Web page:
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prefabricate

[pree-fab-ri-keyt] /priˈfæb rɪˌkeɪt/
verb (used with object), prefabricated, prefabricating.
1.
to fabricate or construct beforehand.
2.
to manufacture in standardized parts or sections ready for quick assembly and erection, as buildings.
Origin of prefabricate
1930-1935
1930-35; pre- + fabricate
Related forms
prefabrication, noun
prefabricator, noun
unprefabricated, adjective
Dictionary.com Unabridged
Based on the Random House Dictionary, © Random House, Inc. 2015.
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Examples from the Web for prefabricated
Contemporary Examples
Historical Examples
  • The house, two stories of prefabricated metal, stood perched on one of the outer corners.

    Rich Living Michael Cathal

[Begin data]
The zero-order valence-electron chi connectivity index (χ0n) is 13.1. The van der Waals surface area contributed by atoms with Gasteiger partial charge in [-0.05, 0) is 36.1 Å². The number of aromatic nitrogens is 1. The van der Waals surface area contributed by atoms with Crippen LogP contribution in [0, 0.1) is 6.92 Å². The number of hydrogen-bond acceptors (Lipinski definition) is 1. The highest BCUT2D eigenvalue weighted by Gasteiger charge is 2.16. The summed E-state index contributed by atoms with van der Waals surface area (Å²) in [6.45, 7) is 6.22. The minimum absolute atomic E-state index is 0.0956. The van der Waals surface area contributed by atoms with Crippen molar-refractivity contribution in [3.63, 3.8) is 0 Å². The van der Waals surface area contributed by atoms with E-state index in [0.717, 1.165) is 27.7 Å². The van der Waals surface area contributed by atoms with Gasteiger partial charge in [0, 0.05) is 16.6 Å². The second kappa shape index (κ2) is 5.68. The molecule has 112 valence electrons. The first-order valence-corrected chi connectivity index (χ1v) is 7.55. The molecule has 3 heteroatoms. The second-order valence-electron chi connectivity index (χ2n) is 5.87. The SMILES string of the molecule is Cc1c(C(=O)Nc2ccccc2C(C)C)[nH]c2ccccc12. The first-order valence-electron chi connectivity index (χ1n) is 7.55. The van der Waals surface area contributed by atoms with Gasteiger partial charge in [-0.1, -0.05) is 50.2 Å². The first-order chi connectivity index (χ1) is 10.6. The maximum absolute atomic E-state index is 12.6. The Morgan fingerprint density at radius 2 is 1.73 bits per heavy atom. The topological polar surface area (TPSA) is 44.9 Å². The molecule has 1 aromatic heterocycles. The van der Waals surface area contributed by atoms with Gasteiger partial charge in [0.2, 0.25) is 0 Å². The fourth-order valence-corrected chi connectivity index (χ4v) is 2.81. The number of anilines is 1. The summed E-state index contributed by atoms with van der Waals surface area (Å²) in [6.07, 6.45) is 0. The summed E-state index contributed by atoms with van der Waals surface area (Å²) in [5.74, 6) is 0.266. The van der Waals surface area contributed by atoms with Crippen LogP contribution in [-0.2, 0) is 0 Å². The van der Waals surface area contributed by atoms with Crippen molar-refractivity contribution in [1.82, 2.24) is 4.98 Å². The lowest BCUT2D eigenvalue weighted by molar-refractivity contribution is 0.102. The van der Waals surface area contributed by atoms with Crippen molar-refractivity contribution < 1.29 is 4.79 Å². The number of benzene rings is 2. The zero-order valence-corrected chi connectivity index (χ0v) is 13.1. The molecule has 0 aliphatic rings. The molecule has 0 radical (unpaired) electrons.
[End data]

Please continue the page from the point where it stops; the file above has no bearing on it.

• Ramshackle mine-buildings of prefabricated plastic straggled out from the shrouding blackness under a pinnacled ridge.

    Master of the Moondog Stanley Mullen
  • It was no great feat to divert the now aimless Colorado River aqueduct to the site nor to erect thousands of prefabricated houses.

British Dictionary definitions for prefabricated

prefabricate

/priːˈfæbrɪˌkeɪt/
verb
1.
(transitive) to manufacture sections of (a building), esp in a factory, so that they can be easily transported to and rapidly assembled on a building site
Derived Forms
prefabricated, adjective
prefabrication, noun
Collins English Dictionary - Complete & Unabridged 2012 Digital Edition
© William Collins Sons & Co. Ltd. 1979, 1986 © HarperCollins
Publishers 1998, 2000, 2003, 2005, 2006, 2007, 2009, 2012
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Word Origin and History for prefabricated

prefabricate

v.

1919 (implied in prefabricated), from pre- + fabricate (v.). Related: Prefabricating.

Online Etymology Dictionary, © 2010 Douglas Harper
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23
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